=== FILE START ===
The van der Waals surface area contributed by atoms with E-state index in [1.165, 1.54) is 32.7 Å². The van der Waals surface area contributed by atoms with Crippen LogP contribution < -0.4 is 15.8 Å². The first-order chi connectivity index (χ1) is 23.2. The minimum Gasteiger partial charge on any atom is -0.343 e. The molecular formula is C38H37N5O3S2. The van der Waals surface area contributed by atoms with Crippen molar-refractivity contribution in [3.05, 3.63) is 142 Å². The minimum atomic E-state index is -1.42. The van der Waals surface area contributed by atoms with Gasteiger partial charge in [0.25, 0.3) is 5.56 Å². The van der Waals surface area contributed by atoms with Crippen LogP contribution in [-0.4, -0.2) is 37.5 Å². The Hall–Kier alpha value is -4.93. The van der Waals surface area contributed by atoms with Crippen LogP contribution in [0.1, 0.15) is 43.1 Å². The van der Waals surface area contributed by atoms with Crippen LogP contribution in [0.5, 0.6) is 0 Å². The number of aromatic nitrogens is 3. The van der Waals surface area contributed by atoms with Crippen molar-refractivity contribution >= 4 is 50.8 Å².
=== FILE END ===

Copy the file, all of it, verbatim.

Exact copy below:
The van der Waals surface area contributed by atoms with E-state index in [1.165, 1.54) is 32.7 Å². The van der Waals surface area contributed by atoms with Crippen LogP contribution < -0.4 is 15.8 Å². The first-order chi connectivity index (χ1) is 23.2. The minimum Gasteiger partial charge on any atom is -0.343 e. The molecular formula is C38H37N5O3S2. The van der Waals surface area contributed by atoms with Crippen molar-refractivity contribution in [3.05, 3.63) is 142 Å². The minimum atomic E-state index is -1.42. The van der Waals surface area contributed by atoms with Gasteiger partial charge in [0.25, 0.3) is 5.56 Å². The van der Waals surface area contributed by atoms with Crippen LogP contribution in [-0.4, -0.2) is 37.5 Å². The Hall–Kier alpha value is -4.93. The van der Waals surface area contributed by atoms with Crippen LogP contribution in [0.1, 0.15) is 43.1 Å². The van der Waals surface area contributed by atoms with Crippen LogP contribution in [0.5, 0.6) is 0 Å². The number of aromatic nitrogens is 3. The van der Waals surface area contributed by atoms with Crippen molar-refractivity contribution >= 4 is 50.8 Å².